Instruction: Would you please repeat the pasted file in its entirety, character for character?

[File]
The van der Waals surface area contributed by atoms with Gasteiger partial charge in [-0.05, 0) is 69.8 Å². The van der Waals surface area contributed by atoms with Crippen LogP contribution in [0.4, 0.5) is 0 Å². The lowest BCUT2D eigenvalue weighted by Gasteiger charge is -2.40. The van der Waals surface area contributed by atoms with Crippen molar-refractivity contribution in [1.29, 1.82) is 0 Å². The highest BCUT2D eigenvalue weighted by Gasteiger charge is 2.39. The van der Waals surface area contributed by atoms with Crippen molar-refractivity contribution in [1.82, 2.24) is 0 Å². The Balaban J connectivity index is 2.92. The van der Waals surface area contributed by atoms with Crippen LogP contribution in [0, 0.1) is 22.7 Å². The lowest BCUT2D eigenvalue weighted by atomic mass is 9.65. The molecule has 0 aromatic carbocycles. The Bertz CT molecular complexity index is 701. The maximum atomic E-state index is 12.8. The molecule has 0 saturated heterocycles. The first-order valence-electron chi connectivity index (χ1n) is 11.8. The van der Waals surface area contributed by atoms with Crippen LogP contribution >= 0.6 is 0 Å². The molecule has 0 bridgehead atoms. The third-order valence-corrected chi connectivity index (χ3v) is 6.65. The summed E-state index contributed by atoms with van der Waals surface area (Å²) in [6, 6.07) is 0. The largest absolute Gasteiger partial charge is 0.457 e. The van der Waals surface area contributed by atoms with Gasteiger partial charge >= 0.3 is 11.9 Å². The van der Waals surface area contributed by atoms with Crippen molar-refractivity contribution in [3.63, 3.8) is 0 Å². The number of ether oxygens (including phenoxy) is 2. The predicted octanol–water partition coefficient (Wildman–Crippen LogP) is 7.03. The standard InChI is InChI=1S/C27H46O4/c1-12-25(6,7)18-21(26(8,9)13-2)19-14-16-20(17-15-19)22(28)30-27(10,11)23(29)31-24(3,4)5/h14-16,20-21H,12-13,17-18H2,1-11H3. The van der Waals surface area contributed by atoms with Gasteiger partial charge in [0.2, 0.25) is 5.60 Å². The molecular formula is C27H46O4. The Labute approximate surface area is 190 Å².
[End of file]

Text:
The van der Waals surface area contributed by atoms with Gasteiger partial charge in [-0.05, 0) is 69.8 Å². The van der Waals surface area contributed by atoms with Crippen LogP contribution in [0.4, 0.5) is 0 Å². The lowest BCUT2D eigenvalue weighted by Gasteiger charge is -2.40. The van der Waals surface area contributed by atoms with Crippen molar-refractivity contribution in [1.29, 1.82) is 0 Å². The highest BCUT2D eigenvalue weighted by Gasteiger charge is 2.39. The van der Waals surface area contributed by atoms with Crippen molar-refractivity contribution in [1.82, 2.24) is 0 Å². The Balaban J connectivity index is 2.92. The van der Waals surface area contributed by atoms with Crippen LogP contribution in [0, 0.1) is 22.7 Å². The lowest BCUT2D eigenvalue weighted by atomic mass is 9.65. The molecule has 0 aromatic carbocycles. The Bertz CT molecular complexity index is 701. The maximum atomic E-state index is 12.8. The molecule has 0 saturated heterocycles. The first-order valence-electron chi connectivity index (χ1n) is 11.8. The van der Waals surface area contributed by atoms with Crippen LogP contribution >= 0.6 is 0 Å². The molecule has 0 bridgehead atoms. The third-order valence-corrected chi connectivity index (χ3v) is 6.65. The summed E-state index contributed by atoms with van der Waals surface area (Å²) in [6, 6.07) is 0. The largest absolute Gasteiger partial charge is 0.457 e. The van der Waals surface area contributed by atoms with Gasteiger partial charge >= 0.3 is 11.9 Å². The van der Waals surface area contributed by atoms with Crippen molar-refractivity contribution in [3.63, 3.8) is 0 Å². The number of ether oxygens (including phenoxy) is 2. The predicted octanol–water partition coefficient (Wildman–Crippen LogP) is 7.03. The standard InChI is InChI=1S/C27H46O4/c1-12-25(6,7)18-21(26(8,9)13-2)19-14-16-20(17-15-19)22(28)30-27(10,11)23(29)31-24(3,4)5/h14-16,20-21H,12-13,17-18H2,1-11H3. The van der Waals surface area contributed by atoms with Gasteiger partial charge in [0.2, 0.25) is 5.60 Å². The molecular formula is C27H46O4. The Labute approximate surface area is 190 Å².